After college, a master's degree in geography, and a short stint teaching high school science, Deal landed a job at Los Alamos as a project manager and editor for the lab's technical publications. He noticed that the lab's researchers tended to be as business-challenged as they were brilliant -- and decided that his role would be that of a shepherd, leading the scientists into the light of commercialization. At the time, scientists at the lab were producing software capable of digitizing and compressing highly detailed satellite and medical images. In 1992, Deal created a company called Paradigm Concepts to license the technology. Paradigm limped along until 1995, when Deal raised his first round of venture capital. He changed the name of the company to LizardTech and set out to dominate the market for transmitting and analyzing digital images. Eventually, the company raised more than $40 million and employed some 250. "We raised a lot and spent a lot," says Deal. "Though I couldn't even tell you on what."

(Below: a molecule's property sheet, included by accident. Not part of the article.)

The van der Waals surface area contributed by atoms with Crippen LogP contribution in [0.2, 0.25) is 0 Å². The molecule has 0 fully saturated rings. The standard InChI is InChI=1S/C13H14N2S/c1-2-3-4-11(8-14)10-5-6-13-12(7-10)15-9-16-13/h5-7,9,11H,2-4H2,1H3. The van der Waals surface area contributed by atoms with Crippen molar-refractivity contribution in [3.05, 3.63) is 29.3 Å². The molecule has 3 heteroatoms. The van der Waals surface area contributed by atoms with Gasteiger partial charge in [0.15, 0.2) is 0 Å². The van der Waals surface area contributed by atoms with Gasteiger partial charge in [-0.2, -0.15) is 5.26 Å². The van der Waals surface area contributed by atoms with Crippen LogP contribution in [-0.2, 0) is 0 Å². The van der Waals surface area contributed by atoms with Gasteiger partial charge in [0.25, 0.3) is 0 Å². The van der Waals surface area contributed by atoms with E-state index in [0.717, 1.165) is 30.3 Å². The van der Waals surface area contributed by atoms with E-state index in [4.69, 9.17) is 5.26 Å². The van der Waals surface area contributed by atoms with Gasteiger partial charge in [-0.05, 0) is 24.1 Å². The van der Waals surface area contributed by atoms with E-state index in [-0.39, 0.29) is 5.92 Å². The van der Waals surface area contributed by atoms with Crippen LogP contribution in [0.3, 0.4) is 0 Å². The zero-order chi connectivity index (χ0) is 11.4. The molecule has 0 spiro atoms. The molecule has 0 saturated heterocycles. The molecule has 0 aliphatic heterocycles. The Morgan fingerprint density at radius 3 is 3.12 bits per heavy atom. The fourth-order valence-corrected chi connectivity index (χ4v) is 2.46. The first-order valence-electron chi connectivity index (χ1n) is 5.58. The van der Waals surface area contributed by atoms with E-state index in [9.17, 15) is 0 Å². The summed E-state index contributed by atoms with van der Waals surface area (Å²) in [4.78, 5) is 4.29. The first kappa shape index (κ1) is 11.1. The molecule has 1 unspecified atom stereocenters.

When the tech market imploded in 2002, so did LizardTech. Deal took the top marketing job at the satellite earth-mapping company Space Imaging and within a year was trying to put together a deal to buy the company, but at the last minute the financing fell through. Deal then turned his attention to wind power. But when that venture fizzled, Deal lost his home and wound up hauling boxes for UPS to make ends meet. Los Alamos soon took him back as an entrepreneur in residence, at which point Deal came across the mini nuclear power plant.

A passion for clean water may seem like a strange motivation for a salesperson. But it could be one key to what helps Deal break down people's defenses during the sales process. "Passion can make up for a lot of sins," he says. "When you're convinced it's important, other people see it in that light, too." Deal tells me about the salesman at Nordstrom who manages to sell him expensive suits, even though he doesn't often wear them. "He thinks he's changing the world by getting people to appreciate how a suit can flatter different body types, how to make sure your suit travels well. He'll spend half an hour talking about the history of suits. He's really interested in this stuff, and it's changed the way I think about it."